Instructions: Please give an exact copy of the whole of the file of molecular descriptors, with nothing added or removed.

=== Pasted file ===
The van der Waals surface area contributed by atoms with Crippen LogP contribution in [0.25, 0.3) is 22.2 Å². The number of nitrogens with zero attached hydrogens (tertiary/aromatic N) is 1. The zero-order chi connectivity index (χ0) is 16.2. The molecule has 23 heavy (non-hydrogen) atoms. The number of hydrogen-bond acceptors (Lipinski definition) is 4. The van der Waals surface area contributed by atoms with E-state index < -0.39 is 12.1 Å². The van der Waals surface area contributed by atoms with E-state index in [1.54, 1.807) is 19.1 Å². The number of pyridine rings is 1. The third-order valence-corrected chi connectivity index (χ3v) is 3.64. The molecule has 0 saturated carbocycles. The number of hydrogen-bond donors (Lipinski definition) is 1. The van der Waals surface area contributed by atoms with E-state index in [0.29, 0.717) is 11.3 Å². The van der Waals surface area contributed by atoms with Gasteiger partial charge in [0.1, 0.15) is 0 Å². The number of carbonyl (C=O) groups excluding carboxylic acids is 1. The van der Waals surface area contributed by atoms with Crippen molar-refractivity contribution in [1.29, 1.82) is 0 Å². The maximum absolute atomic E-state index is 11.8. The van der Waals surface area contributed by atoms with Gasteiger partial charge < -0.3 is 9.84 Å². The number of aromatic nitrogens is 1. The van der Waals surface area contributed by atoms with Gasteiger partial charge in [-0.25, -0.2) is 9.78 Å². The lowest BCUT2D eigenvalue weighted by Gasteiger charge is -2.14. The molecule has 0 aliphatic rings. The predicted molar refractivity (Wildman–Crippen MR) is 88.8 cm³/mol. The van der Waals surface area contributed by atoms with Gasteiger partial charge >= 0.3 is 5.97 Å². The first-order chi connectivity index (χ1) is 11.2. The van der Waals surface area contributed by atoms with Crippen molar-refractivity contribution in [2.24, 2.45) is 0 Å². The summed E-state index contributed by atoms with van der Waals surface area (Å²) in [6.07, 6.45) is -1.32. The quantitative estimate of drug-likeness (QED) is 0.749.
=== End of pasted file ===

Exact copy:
The van der Waals surface area contributed by atoms with Crippen LogP contribution in [0.25, 0.3) is 22.2 Å². The number of nitrogens with zero attached hydrogens (tertiary/aromatic N) is 1. The zero-order chi connectivity index (χ0) is 16.2. The molecule has 23 heavy (non-hydrogen) atoms. The number of hydrogen-bond acceptors (Lipinski definition) is 4. The van der Waals surface area contributed by atoms with E-state index < -0.39 is 12.1 Å². The van der Waals surface area contributed by atoms with E-state index in [1.54, 1.807) is 19.1 Å². The number of pyridine rings is 1. The third-order valence-corrected chi connectivity index (χ3v) is 3.64. The molecule has 0 saturated carbocycles. The number of hydrogen-bond donors (Lipinski definition) is 1. The van der Waals surface area contributed by atoms with E-state index in [0.29, 0.717) is 11.3 Å². The van der Waals surface area contributed by atoms with Gasteiger partial charge in [0.1, 0.15) is 0 Å². The number of carbonyl (C=O) groups excluding carboxylic acids is 1. The van der Waals surface area contributed by atoms with Crippen molar-refractivity contribution in [1.29, 1.82) is 0 Å². The maximum absolute atomic E-state index is 11.8. The van der Waals surface area contributed by atoms with Gasteiger partial charge < -0.3 is 9.84 Å². The number of aromatic nitrogens is 1. The van der Waals surface area contributed by atoms with Gasteiger partial charge in [-0.25, -0.2) is 9.78 Å². The lowest BCUT2D eigenvalue weighted by Gasteiger charge is -2.14. The molecule has 0 aliphatic rings. The predicted molar refractivity (Wildman–Crippen MR) is 88.8 cm³/mol. The van der Waals surface area contributed by atoms with Gasteiger partial charge >= 0.3 is 5.97 Å². The first-order chi connectivity index (χ1) is 11.2. The van der Waals surface area contributed by atoms with Crippen molar-refractivity contribution in [2.24, 2.45) is 0 Å². The summed E-state index contributed by atoms with van der Waals surface area (Å²) in [6.07, 6.45) is -1.32. The quantitative estimate of drug-likeness (QED) is 0.749.